Tight Glycemic Control by eMPC Algorithm in Medical ICU Patients.
This is an open mono-centre randomised controlled trial performed at the Medical University Graz including a treatment visit (V1). In the treatment visit (V1) after admittance to the ICU arterial blood glucose values will be monitored and either the software-algorithm eMPC will be used to adjust the infusion rate of intravenously administered human soluble insulin to normalise arterial blood glucose or routine treatment will be used to establish tight glycaemic control. The treatment visit will last for 72 hours.
The primary hypothesis of the study is that blood glucose control by the eMPC algorithm is not inferior compared to the implemented routine protocol.
|Critically Ill Patients Mechanical Ventilation Hyperglycemia||Procedure: insulin titration applying a computer algorithm|
|Study Design:||Allocation: Randomized
Intervention Model: Parallel Assignment
Masking: None (Open Label)
Primary Purpose: Treatment
|Official Title:||An Open, Mono-Centre Randomised Controlled Trial to Investigate the Feasibility of Blood Glucose Control With the Software-Algorithm eMPC (Enhanced Model Predictive Control) Via the Arterial-Intravenous Route in Patients at the Medical Intensive Care Unit.|
- Hyperglycemic Index
- Number of hypoglycaemic episodes (BG < 40 mg/dl (< 2.2mM)  )
- Mean glucose
- Sampling interval
- Insulin need
|Study Start Date:||May 2006|
|Study Completion Date:||November 2006|
Hyperglycaemia is commonly found in critically ill patients. The stress of critical illness induces glucose counterregulatory hormones and a number of alterations in carbohydrate metabolism, including increased peripheral glucose demands, enhanced hepatic glucose production, insulin resistance and relative insulin deficiency. Moreover, clinical interventions, such as corticoids, vasopressors, and enteral or parenteral nutrition, further predispose these patients to elevated blood glucose levels. In patients in intensive care as well as in general hospital settings patients with hyperglycemia have higher mortality rates. Recent studies demonstrated that tight blood glucose control in ICU patients results in a significant better outcome for the patients.
Based on this emerging clinical evidence, there are increasing efforts world-wide to maintain strict glycaemic control in critically ill patients. However, achieving this goal requires extensive nursing efforts, including frequent bedside glucose monitoring and the implementation of complex intensive insulin infusion protocols and such increased work demands may not be readily accepted by a busy ICU nursing staff.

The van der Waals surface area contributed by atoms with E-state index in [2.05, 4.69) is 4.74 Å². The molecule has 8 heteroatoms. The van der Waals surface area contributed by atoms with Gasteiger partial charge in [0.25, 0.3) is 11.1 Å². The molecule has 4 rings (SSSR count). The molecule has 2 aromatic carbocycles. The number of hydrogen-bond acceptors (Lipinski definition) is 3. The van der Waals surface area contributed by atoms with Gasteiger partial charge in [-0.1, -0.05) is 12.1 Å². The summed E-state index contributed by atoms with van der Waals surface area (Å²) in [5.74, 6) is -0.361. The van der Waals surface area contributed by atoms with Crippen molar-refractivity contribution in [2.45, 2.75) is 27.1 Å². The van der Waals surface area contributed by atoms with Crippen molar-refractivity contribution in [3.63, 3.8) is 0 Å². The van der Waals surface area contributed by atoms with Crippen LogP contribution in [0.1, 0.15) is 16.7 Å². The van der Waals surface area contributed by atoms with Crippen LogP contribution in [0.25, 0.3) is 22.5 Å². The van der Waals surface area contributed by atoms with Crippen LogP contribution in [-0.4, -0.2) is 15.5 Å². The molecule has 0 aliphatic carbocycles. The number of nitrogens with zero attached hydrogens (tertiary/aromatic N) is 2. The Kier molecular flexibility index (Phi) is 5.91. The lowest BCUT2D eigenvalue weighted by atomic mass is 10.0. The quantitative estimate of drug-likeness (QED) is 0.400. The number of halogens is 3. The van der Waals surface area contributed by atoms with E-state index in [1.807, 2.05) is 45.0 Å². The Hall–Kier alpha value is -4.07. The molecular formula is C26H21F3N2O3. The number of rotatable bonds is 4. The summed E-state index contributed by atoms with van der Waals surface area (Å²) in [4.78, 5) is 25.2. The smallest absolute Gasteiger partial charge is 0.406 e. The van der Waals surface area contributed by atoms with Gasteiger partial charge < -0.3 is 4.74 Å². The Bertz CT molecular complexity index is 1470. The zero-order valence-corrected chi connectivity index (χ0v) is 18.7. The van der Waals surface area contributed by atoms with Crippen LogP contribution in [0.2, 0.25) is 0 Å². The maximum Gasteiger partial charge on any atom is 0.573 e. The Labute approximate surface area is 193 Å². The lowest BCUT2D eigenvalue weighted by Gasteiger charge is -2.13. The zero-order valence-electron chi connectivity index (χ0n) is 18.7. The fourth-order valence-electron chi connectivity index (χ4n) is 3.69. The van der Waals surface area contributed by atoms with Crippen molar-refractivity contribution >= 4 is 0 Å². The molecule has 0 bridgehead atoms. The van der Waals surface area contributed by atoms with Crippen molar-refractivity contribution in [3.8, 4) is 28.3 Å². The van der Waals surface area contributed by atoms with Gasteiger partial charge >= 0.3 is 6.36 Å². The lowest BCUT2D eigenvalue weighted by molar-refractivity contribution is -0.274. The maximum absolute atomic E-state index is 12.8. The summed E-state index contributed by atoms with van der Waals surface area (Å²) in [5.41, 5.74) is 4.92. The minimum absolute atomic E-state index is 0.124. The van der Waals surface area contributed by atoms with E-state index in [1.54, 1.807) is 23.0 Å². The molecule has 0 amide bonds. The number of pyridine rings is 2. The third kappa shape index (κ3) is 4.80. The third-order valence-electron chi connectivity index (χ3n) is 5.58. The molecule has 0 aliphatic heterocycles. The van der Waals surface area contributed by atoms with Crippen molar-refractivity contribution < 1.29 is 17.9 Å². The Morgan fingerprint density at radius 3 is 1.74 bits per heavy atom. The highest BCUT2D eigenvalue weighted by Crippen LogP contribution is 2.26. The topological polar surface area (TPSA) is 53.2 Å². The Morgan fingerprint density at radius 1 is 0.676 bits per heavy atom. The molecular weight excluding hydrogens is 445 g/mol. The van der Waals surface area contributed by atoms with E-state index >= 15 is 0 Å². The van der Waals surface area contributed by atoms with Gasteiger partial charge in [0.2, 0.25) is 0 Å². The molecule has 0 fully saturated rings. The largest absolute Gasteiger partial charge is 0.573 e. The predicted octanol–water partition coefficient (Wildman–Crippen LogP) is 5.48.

The development of a closed loop control system that automatically infuses insulin on the basis of glucose measurements could permit strict glycaemic control and improve clinical outcome without increasing workload of the ICU nursing staff. The EU founded project CLINICIP (Closed Loop Infusion in Critically ill patients) aims to develop a low–risk monitoring and control system which allows maintaining metabolic control in intensive care units. As a first step a local bedside semi-closed system will be developed. Based on arterial spot measurement, an adaptive control algorithm will generate advice and thus represent a decision supporting system for the ICU nursing staff. This control algorithm was adapted for patients in the ICU. The first study using this algorithm was performed at the Medical University Hospital in Graz. In all six patients, who were included in this feasibility trial, blood glucose levels could be normalised and maintained in the narrow target range for up to 24 hours without a single hypoglycaemic episode. Subsequently, the algorithm was tested in a multicentric randomized controlled trial setting and showed superiority by means of a reduced number of hypoglycaemic events and a higher percentage of glucose values within the target range as compared to routine care glucose management protocols. In this study it was a fact that the hourly sampling frequency in the algorithm group has positively influenced the outcome in the algorithm group. Therefore in an enhanced version of the algorithm (eMPC) the sampling interval is expanded up to 240 min.
The purpose of this study is to evaluate the feasibility of this enhanced model predictive control algorithm for glycaemic control in critically ill patients compared to routine treatment.
Please refer to this study by its ClinicalTrials.gov identifier: NCT00460252
|Medical University Graz|
|Graz, Austria, 8036|
|Principal Investigator:||Thomas R Pieber, MD.||Medical University of Graz|